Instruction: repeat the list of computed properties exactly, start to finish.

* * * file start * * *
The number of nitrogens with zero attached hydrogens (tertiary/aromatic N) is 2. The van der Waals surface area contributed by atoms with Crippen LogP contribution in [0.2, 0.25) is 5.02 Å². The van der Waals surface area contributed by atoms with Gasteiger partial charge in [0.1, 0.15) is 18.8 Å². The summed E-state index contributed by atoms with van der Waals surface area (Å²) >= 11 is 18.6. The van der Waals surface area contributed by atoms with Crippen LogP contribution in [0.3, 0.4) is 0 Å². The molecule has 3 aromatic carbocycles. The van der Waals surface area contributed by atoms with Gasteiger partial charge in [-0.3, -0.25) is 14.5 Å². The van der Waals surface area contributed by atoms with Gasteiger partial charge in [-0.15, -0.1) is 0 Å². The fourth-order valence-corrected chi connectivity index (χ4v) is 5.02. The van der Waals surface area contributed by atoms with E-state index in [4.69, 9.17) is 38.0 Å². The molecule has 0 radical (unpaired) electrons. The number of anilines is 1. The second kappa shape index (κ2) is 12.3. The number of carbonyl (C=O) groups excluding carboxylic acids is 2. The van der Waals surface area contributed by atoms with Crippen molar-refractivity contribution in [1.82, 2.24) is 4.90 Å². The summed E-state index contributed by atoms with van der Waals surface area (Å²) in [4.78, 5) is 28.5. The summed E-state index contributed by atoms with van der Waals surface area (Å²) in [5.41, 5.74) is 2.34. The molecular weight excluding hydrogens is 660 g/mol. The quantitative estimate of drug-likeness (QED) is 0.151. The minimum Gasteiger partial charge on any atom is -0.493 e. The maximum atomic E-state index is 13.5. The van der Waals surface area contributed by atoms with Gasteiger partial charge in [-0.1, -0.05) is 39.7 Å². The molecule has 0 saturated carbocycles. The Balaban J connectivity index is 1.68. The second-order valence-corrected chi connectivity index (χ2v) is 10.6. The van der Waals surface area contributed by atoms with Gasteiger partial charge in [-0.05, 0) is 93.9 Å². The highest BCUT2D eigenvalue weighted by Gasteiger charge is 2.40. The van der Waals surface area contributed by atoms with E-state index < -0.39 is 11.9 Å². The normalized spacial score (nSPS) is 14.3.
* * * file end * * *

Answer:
The number of nitrogens with zero attached hydrogens (tertiary/aromatic N) is 2. The van der Waals surface area contributed by atoms with Crippen LogP contribution in [0.2, 0.25) is 5.02 Å². The van der Waals surface area contributed by atoms with Gasteiger partial charge in [0.1, 0.15) is 18.8 Å². The summed E-state index contributed by atoms with van der Waals surface area (Å²) >= 11 is 18.6. The van der Waals surface area contributed by atoms with Crippen LogP contribution in [0.3, 0.4) is 0 Å². The molecule has 3 aromatic carbocycles. The van der Waals surface area contributed by atoms with Gasteiger partial charge in [-0.3, -0.25) is 14.5 Å². The van der Waals surface area contributed by atoms with Gasteiger partial charge in [-0.15, -0.1) is 0 Å². The fourth-order valence-corrected chi connectivity index (χ4v) is 5.02. The van der Waals surface area contributed by atoms with E-state index in [4.69, 9.17) is 38.0 Å². The molecule has 0 radical (unpaired) electrons. The number of anilines is 1. The second kappa shape index (κ2) is 12.3. The number of carbonyl (C=O) groups excluding carboxylic acids is 2. The van der Waals surface area contributed by atoms with Crippen molar-refractivity contribution in [1.82, 2.24) is 4.90 Å². The summed E-state index contributed by atoms with van der Waals surface area (Å²) in [4.78, 5) is 28.5. The summed E-state index contributed by atoms with van der Waals surface area (Å²) in [5.41, 5.74) is 2.34. The molecular weight excluding hydrogens is 660 g/mol. The quantitative estimate of drug-likeness (QED) is 0.151. The minimum Gasteiger partial charge on any atom is -0.493 e. The maximum atomic E-state index is 13.5. The van der Waals surface area contributed by atoms with Gasteiger partial charge in [-0.1, -0.05) is 39.7 Å². The molecule has 0 saturated carbocycles. The Balaban J connectivity index is 1.68. The second-order valence-corrected chi connectivity index (χ2v) is 10.6. The van der Waals surface area contributed by atoms with Gasteiger partial charge in [-0.05, 0) is 93.9 Å². The highest BCUT2D eigenvalue weighted by Gasteiger charge is 2.40. The van der Waals surface area contributed by atoms with E-state index < -0.39 is 11.9 Å². The normalized spacial score (nSPS) is 14.3.